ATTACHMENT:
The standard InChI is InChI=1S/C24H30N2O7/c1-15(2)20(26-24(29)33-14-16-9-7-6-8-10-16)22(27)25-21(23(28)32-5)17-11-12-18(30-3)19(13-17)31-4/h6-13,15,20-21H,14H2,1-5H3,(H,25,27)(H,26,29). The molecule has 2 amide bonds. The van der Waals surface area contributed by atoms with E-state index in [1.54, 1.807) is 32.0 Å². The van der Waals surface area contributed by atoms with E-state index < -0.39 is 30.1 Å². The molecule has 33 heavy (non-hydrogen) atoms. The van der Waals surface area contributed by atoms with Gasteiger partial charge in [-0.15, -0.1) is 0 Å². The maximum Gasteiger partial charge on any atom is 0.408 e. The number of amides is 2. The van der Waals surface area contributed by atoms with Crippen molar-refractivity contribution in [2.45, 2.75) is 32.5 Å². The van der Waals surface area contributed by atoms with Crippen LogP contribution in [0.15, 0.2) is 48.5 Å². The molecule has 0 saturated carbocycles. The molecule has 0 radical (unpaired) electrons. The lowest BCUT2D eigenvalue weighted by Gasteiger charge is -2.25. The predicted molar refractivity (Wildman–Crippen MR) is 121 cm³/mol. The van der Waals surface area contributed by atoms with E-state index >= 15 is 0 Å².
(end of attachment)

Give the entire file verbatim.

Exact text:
The standard InChI is InChI=1S/C24H30N2O7/c1-15(2)20(26-24(29)33-14-16-9-7-6-8-10-16)22(27)25-21(23(28)32-5)17-11-12-18(30-3)19(13-17)31-4/h6-13,15,20-21H,14H2,1-5H3,(H,25,27)(H,26,29). The molecule has 2 amide bonds. The van der Waals surface area contributed by atoms with E-state index in [1.54, 1.807) is 32.0 Å². The van der Waals surface area contributed by atoms with E-state index < -0.39 is 30.1 Å². The molecule has 33 heavy (non-hydrogen) atoms. The van der Waals surface area contributed by atoms with Gasteiger partial charge in [-0.15, -0.1) is 0 Å². The maximum Gasteiger partial charge on any atom is 0.408 e. The number of amides is 2. The van der Waals surface area contributed by atoms with Crippen molar-refractivity contribution in [2.45, 2.75) is 32.5 Å². The van der Waals surface area contributed by atoms with Crippen LogP contribution in [0.15, 0.2) is 48.5 Å². The molecule has 0 saturated carbocycles. The molecule has 0 radical (unpaired) electrons. The lowest BCUT2D eigenvalue weighted by Gasteiger charge is -2.25. The predicted molar refractivity (Wildman–Crippen MR) is 121 cm³/mol. The van der Waals surface area contributed by atoms with E-state index >= 15 is 0 Å².